If there is one truth it is that everyone’s experience of grief is different, and unfortunately mine had to play out in a public arena.
The day after Norbert died (Read: The Day My Heart Broke) I answered a knock at the door to find a News reporter pushing a microphone toward me, and a guy with a massive TV camera standing behind her. They jostled forward and the reporter mumbled quickly ” Ms Manto? Would you like to make a statement?” Luckily Brian was with me at the time, and he hurried them off.
The accident was all over the news, even interstate, and there was nothing I could do about it. I had also lost control of my privacy.
We found doing little things often worked wonders.
I had noticed that Marlene was reluctant to go out, but I felt she needed a variation from the constant rounds of dealing with Funeral Directors and sorting out the myriad of official things that needed to be attended to….so I packed a picnic (included everything) and took it to her house! We had a picnic in her kitchen.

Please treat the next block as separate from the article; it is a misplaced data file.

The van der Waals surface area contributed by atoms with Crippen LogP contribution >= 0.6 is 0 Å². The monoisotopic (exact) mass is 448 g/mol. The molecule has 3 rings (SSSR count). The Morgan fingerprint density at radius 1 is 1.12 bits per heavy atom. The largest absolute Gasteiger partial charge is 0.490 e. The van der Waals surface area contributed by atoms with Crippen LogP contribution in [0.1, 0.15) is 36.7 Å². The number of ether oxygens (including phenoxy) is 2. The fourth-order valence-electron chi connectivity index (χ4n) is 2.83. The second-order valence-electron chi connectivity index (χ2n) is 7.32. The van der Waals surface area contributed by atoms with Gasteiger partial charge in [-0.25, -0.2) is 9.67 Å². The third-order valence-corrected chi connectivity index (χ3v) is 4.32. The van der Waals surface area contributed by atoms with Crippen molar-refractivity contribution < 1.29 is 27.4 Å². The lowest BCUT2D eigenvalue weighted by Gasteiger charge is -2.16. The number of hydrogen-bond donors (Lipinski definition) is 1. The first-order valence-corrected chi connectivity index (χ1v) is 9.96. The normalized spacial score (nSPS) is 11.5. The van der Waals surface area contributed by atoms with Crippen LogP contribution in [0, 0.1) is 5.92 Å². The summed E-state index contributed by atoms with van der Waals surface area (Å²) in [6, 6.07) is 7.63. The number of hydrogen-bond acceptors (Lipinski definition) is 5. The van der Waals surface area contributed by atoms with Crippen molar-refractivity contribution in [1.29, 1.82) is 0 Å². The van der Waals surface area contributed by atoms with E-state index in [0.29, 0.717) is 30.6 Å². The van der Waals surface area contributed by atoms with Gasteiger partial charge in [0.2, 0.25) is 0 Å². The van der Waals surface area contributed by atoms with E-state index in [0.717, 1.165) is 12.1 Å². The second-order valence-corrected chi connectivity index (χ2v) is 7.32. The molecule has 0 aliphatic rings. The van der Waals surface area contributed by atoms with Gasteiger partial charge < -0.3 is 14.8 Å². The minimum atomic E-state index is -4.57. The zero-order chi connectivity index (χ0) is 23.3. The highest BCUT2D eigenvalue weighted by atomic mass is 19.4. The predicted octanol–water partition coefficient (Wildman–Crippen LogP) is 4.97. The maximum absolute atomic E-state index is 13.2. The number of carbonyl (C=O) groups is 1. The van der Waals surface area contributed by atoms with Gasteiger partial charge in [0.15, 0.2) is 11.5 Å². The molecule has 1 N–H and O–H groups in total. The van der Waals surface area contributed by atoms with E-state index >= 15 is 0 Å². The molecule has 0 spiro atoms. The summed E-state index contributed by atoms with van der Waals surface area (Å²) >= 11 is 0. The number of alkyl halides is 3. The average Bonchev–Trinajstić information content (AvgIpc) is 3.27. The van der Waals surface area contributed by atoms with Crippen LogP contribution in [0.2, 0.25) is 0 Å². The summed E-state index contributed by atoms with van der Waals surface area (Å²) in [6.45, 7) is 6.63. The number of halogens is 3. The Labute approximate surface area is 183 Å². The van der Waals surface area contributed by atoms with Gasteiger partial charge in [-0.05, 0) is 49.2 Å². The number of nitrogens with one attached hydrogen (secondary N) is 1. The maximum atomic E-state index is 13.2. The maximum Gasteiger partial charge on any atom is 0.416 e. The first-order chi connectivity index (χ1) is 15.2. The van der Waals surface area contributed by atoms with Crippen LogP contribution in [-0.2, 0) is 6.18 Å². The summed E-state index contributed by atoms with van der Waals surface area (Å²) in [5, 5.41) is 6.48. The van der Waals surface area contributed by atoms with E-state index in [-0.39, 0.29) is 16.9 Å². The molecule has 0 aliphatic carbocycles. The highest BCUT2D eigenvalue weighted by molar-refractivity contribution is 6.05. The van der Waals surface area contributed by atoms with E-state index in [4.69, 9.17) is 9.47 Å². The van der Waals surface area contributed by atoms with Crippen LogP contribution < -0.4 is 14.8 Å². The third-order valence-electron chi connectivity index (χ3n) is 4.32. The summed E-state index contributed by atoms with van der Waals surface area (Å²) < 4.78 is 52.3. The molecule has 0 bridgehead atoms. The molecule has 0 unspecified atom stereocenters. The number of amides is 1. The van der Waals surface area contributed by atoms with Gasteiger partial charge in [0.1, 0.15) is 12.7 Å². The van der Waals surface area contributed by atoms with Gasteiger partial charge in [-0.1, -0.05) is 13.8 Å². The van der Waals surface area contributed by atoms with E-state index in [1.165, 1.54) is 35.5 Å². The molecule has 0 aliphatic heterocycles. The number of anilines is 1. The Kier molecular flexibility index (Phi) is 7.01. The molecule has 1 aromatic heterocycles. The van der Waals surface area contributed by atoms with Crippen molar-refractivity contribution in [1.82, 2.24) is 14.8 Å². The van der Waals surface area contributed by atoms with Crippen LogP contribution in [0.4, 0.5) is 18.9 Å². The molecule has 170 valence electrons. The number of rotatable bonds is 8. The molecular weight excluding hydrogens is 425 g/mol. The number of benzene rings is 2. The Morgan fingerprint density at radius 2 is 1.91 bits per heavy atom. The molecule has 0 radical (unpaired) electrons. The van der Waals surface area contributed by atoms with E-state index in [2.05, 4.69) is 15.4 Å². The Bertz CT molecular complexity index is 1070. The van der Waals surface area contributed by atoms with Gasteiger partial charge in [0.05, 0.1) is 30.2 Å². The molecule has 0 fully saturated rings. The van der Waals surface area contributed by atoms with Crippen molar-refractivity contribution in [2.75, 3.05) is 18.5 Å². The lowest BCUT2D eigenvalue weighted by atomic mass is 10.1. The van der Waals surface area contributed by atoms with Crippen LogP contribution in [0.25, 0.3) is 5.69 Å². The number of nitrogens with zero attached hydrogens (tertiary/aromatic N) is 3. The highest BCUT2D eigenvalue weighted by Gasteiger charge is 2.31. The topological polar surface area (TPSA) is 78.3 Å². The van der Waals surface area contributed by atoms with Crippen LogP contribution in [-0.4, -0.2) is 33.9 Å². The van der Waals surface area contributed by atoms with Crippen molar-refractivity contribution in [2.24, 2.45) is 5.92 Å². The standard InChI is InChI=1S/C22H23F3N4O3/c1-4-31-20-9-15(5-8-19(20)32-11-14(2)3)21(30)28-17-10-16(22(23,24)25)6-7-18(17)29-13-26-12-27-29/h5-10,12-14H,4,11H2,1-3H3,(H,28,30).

I remember this ‘picnic’ in my kitchen. 🙂 Linda brought everything in a basket but then she said “You can make the tea“…..thus ensuring that I still felt like I was doing something productive and positive, and wasn’t ‘helpless’. Insightful actions like that gave me a measure of control over the little things happening in my life.
It is important that people supporting grieving friends realise they must mean what they say. It is no good saying “call if you need anything”, as it won’t happen. You must offer definite plans, not vague suggestions of ‘catching up later’, or saying “if you want a coffee just give me a call”.
After the funeral, so many people said “Call me if you need anything.” (I must admit I used to be one of those people and I mentally kick myself now 😠 ). They didn’t realise that this would entail:
All of this is waaaaaay beyond the capacity of a grieving mind!
If I can make a suggestion for anyone who finds themselves in a similar situation as me (Linda) – the main thing is to listen, put aside your own preconceived ideas and just be open to what is required. Hugs are very necessary both at the time and on a continual basis, but the most important thing we found was to listen to what Marlene wanted, take notes if necessary and act on her needs.